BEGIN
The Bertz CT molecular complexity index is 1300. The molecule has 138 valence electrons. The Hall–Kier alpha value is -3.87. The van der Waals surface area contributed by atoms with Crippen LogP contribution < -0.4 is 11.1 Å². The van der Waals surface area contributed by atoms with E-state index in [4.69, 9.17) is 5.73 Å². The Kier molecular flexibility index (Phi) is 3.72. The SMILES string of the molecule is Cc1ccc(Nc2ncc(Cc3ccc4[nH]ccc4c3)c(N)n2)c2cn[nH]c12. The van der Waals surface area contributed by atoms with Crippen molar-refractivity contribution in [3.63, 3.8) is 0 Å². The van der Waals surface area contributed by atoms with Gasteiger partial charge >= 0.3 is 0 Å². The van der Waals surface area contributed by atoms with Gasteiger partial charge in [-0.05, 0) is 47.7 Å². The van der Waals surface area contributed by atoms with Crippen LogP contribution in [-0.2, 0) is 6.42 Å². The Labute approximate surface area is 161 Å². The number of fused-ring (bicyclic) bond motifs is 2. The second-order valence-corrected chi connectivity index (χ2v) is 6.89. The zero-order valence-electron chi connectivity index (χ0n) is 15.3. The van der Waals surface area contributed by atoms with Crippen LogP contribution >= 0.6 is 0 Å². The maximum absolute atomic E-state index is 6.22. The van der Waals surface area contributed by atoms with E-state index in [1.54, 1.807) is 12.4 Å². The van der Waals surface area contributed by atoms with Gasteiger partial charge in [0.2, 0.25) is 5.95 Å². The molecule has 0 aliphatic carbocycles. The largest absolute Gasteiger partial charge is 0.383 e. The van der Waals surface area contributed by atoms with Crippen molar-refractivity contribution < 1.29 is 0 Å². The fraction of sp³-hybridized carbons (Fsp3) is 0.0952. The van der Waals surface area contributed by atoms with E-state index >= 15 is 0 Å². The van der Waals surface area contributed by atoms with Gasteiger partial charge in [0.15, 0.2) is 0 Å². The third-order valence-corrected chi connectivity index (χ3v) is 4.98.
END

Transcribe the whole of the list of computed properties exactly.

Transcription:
The Bertz CT molecular complexity index is 1300. The molecule has 138 valence electrons. The Hall–Kier alpha value is -3.87. The van der Waals surface area contributed by atoms with Crippen LogP contribution < -0.4 is 11.1 Å². The van der Waals surface area contributed by atoms with E-state index in [4.69, 9.17) is 5.73 Å². The Kier molecular flexibility index (Phi) is 3.72. The SMILES string of the molecule is Cc1ccc(Nc2ncc(Cc3ccc4[nH]ccc4c3)c(N)n2)c2cn[nH]c12. The van der Waals surface area contributed by atoms with Crippen molar-refractivity contribution in [3.63, 3.8) is 0 Å². The van der Waals surface area contributed by atoms with Gasteiger partial charge >= 0.3 is 0 Å². The van der Waals surface area contributed by atoms with Gasteiger partial charge in [-0.05, 0) is 47.7 Å². The van der Waals surface area contributed by atoms with Crippen LogP contribution in [-0.2, 0) is 6.42 Å². The Labute approximate surface area is 161 Å². The number of fused-ring (bicyclic) bond motifs is 2. The second-order valence-corrected chi connectivity index (χ2v) is 6.89. The zero-order valence-electron chi connectivity index (χ0n) is 15.3. The van der Waals surface area contributed by atoms with Crippen LogP contribution >= 0.6 is 0 Å². The maximum absolute atomic E-state index is 6.22. The van der Waals surface area contributed by atoms with E-state index in [1.54, 1.807) is 12.4 Å². The van der Waals surface area contributed by atoms with Gasteiger partial charge in [0.2, 0.25) is 5.95 Å². The molecule has 0 aliphatic carbocycles. The largest absolute Gasteiger partial charge is 0.383 e. The van der Waals surface area contributed by atoms with Crippen molar-refractivity contribution < 1.29 is 0 Å². The fraction of sp³-hybridized carbons (Fsp3) is 0.0952. The van der Waals surface area contributed by atoms with E-state index >= 15 is 0 Å². The van der Waals surface area contributed by atoms with Gasteiger partial charge in [0.15, 0.2) is 0 Å². The third-order valence-corrected chi connectivity index (χ3v) is 4.98.